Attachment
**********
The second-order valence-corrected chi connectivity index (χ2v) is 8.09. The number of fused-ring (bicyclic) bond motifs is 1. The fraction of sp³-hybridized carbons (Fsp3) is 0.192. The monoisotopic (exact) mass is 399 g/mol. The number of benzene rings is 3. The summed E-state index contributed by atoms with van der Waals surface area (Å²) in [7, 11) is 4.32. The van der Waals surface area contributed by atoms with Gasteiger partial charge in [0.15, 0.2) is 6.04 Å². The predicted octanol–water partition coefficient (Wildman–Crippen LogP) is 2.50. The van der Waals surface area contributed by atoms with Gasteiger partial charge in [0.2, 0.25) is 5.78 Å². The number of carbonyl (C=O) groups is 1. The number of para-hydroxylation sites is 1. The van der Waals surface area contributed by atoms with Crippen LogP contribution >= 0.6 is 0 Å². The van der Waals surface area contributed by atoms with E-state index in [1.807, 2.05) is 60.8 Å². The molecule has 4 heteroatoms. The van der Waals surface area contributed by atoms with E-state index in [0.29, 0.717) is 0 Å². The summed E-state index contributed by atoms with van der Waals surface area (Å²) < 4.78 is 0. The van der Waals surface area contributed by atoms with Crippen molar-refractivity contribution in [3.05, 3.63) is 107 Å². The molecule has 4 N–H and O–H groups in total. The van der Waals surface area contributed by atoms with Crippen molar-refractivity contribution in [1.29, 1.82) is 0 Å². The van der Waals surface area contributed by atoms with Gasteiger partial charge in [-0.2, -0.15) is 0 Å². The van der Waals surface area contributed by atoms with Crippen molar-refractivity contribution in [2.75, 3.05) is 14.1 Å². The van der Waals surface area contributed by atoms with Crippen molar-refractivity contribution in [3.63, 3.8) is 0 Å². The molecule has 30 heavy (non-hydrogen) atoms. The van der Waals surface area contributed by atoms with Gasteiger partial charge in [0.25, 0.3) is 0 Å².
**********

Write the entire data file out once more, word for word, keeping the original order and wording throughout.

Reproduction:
The second-order valence-corrected chi connectivity index (χ2v) is 8.09. The number of fused-ring (bicyclic) bond motifs is 1. The fraction of sp³-hybridized carbons (Fsp3) is 0.192. The monoisotopic (exact) mass is 399 g/mol. The number of benzene rings is 3. The summed E-state index contributed by atoms with van der Waals surface area (Å²) in [7, 11) is 4.32. The van der Waals surface area contributed by atoms with Gasteiger partial charge in [0.15, 0.2) is 6.04 Å². The predicted octanol–water partition coefficient (Wildman–Crippen LogP) is 2.50. The van der Waals surface area contributed by atoms with Gasteiger partial charge in [0.2, 0.25) is 5.78 Å². The number of carbonyl (C=O) groups is 1. The number of para-hydroxylation sites is 1. The van der Waals surface area contributed by atoms with Crippen LogP contribution >= 0.6 is 0 Å². The van der Waals surface area contributed by atoms with E-state index in [1.807, 2.05) is 60.8 Å². The molecule has 4 heteroatoms. The van der Waals surface area contributed by atoms with E-state index in [0.29, 0.717) is 0 Å². The summed E-state index contributed by atoms with van der Waals surface area (Å²) < 4.78 is 0. The van der Waals surface area contributed by atoms with Crippen molar-refractivity contribution in [3.05, 3.63) is 107 Å². The molecule has 4 N–H and O–H groups in total. The van der Waals surface area contributed by atoms with Crippen molar-refractivity contribution in [1.29, 1.82) is 0 Å². The van der Waals surface area contributed by atoms with Gasteiger partial charge in [-0.2, -0.15) is 0 Å². The van der Waals surface area contributed by atoms with Crippen molar-refractivity contribution in [2.75, 3.05) is 14.1 Å². The van der Waals surface area contributed by atoms with Crippen molar-refractivity contribution in [3.63, 3.8) is 0 Å². The molecule has 30 heavy (non-hydrogen) atoms. The van der Waals surface area contributed by atoms with Gasteiger partial charge in [0.25, 0.3) is 0 Å².